Best bets for UFC 287: Pereira vs. Adesanya


UFC 287: Pereira vs. Adesanya II ​​provides an eerily similar scenario to the title trilogy fight we just saw between Kamaru Usman and Leon Edwards. A familiar underdog knocked off a dominant champ, then grants the immediate rematch. Leon Edwards delivered in London, but will Pereira manage to fend off Adesanya’s shot a redemption?


This weekend’s card features thirteen scheduled bouts with ‘early’ prelim action starting at 3 p.m. PT, prelims at 5 p.m. PT, followed at 7 p.m. with the PPV offering.

The last few fight cards have produced better results for underdog bettors as after the first quarter of the year, favorites are 72-39-9 63.7%, which is down from last year but about where the rate has averaged the last several years.

Last year, in bouts over 155 pounds, finish rates were 57.5%, while in competitions 145 pounds and lower, finish rates were just 44.4%. So, from this perspective, there seems to be a reason this card is populated with larger, experienced, adroit combatants, each of whom has motivations to elevate their career by the performance Saturday night.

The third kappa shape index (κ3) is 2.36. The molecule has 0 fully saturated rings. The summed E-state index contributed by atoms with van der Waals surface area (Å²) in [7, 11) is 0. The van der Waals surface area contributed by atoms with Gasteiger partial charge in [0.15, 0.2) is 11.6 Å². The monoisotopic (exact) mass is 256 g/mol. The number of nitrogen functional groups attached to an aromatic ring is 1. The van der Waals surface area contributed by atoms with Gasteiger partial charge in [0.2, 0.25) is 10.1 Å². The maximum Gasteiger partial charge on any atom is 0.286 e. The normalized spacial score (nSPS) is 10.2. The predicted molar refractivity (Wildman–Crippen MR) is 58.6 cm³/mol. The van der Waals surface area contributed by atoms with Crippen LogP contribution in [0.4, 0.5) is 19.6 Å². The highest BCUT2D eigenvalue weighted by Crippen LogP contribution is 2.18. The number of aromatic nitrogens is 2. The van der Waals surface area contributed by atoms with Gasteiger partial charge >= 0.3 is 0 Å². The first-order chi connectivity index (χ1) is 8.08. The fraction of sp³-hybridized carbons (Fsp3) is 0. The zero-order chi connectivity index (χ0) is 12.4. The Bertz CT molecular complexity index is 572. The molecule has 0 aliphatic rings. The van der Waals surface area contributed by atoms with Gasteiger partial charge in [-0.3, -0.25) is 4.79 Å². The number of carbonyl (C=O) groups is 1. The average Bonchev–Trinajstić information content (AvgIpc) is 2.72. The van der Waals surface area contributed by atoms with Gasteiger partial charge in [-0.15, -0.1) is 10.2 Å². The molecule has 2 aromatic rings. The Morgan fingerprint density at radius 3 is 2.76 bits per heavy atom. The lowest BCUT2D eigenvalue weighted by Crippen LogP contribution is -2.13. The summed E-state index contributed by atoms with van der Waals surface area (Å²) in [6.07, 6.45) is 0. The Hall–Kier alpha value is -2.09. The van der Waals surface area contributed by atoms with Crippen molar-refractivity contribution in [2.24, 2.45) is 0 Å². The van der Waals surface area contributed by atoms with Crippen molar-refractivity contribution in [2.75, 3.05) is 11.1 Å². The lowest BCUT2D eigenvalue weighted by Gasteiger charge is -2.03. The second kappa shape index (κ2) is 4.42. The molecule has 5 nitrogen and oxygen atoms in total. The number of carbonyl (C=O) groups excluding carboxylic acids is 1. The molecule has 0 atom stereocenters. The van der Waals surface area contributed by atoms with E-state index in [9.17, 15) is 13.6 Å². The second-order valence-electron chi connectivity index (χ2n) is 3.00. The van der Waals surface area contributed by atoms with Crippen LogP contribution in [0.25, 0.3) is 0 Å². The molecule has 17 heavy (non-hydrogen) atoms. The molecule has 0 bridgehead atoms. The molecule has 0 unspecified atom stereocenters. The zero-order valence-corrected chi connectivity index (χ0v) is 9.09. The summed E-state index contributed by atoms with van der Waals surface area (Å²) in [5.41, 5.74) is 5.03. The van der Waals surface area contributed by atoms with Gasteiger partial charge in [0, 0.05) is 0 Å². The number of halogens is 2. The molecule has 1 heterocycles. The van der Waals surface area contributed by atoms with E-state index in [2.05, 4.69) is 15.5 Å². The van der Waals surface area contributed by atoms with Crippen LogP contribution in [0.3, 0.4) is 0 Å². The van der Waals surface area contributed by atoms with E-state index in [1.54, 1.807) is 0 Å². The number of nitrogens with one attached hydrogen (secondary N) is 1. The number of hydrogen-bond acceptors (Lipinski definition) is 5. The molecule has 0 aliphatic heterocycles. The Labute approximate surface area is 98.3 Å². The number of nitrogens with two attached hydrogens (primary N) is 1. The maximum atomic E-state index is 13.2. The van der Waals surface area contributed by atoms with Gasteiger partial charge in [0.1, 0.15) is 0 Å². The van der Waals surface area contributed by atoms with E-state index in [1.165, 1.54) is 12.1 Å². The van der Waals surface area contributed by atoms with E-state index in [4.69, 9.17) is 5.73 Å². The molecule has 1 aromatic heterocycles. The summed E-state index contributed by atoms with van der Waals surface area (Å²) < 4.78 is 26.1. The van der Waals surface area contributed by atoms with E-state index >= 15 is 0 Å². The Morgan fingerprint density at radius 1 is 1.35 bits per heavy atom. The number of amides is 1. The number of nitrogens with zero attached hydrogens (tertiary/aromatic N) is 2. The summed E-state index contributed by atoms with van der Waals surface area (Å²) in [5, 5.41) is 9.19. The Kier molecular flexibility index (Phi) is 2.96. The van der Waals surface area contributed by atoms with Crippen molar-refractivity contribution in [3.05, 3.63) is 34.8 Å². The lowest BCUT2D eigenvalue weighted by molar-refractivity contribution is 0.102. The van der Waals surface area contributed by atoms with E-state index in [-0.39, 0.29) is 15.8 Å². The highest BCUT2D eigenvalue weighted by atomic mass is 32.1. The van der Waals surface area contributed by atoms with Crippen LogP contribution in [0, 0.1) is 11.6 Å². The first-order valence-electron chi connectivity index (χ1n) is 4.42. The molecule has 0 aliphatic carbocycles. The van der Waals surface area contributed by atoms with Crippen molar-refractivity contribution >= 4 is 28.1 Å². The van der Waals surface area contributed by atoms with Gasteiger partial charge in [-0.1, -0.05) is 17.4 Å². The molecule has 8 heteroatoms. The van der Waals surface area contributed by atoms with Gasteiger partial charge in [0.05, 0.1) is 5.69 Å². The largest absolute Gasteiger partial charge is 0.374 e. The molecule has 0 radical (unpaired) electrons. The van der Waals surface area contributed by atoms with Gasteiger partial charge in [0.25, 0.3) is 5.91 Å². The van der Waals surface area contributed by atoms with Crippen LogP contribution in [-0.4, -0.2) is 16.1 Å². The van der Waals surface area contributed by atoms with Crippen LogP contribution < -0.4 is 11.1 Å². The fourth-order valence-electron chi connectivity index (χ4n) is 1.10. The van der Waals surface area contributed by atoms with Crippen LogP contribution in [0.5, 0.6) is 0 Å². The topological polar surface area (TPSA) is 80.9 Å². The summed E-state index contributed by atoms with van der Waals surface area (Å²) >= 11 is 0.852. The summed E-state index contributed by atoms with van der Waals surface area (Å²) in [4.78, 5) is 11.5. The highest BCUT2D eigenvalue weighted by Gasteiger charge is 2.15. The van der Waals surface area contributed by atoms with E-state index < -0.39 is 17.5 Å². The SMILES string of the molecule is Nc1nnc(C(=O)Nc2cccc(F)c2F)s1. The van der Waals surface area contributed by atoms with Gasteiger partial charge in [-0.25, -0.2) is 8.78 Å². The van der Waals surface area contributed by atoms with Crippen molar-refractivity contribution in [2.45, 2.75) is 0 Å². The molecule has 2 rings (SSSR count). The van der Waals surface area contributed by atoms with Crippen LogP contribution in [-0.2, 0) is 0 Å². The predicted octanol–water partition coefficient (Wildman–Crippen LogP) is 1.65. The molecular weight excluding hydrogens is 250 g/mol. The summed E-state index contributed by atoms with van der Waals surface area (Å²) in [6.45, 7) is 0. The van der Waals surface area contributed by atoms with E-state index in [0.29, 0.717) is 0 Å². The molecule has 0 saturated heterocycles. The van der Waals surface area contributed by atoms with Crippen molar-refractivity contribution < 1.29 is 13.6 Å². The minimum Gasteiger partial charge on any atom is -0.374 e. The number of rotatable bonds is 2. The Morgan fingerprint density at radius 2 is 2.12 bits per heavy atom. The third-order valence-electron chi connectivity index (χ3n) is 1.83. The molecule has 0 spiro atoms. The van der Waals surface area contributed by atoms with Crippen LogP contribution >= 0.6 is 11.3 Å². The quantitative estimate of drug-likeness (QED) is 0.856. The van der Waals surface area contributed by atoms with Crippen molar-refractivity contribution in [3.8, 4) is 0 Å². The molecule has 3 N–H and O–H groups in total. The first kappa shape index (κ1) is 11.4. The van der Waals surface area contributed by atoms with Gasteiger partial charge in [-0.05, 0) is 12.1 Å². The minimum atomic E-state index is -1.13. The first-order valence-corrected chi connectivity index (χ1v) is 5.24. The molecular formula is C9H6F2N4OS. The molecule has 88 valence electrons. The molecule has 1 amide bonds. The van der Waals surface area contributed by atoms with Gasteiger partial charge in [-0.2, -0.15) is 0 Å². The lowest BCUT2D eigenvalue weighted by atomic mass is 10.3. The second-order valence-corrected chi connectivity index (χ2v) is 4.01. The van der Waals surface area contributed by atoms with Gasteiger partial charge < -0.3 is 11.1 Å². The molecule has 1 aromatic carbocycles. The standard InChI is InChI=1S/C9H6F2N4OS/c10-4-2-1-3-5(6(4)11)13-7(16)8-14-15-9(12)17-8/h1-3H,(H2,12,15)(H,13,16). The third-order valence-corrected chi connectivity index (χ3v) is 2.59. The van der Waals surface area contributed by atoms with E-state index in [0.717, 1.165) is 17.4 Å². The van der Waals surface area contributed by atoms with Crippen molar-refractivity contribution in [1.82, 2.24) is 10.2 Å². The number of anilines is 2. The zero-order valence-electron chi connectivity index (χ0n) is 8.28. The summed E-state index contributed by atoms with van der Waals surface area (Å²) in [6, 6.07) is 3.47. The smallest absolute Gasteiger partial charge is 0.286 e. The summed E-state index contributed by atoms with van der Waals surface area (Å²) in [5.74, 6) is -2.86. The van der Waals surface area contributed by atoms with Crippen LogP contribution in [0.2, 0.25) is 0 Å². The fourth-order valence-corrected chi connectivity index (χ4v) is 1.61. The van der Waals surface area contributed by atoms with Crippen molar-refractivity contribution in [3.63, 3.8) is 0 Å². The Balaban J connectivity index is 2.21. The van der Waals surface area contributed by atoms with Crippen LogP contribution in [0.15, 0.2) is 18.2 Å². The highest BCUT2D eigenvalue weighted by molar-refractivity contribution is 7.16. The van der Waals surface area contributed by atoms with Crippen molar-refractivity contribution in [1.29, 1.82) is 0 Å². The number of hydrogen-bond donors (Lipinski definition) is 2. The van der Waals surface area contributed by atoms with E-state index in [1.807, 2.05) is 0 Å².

Alex Pereira +110 vs. Israel Adesanya -130

Middleweight (185 pounds) Championship | Main Event

Finocchiaro:  As far as MMA is concerned, this is the second fight for these two in just five short months. Pereira, now in control of the belt, is massive for the weight class and does amazing work to make weight and then rehydrate to 215 pounds for the battle itself.

A decorated, world-class kickboxer with a black belt in BJJ under the tutelage of Glover Teixeira, Pereira sits atop the middleweight mountain. He defends immediately against a kickboxing Muay Thai original in Adesanya who was pointing him up last November before Pereira, in a frantic fifth, found Adesanya with power strikes and clubbed him until the bout was rightfully stopped.

Adesanya likes to control space, strike in flurries and present a difficult target for opponents to flush. He’s complimented with a purple belt in BJJ and a degree of wrestling that may be an element of this bout.

This fight is a monumental moment in Adesanya’s legacy, as it’s going to take his absolute best performance to defeat Pereira. But win this bout, and all the titles that mean so little become his…. ‘pound for pound’ and ‘all-time this and that.’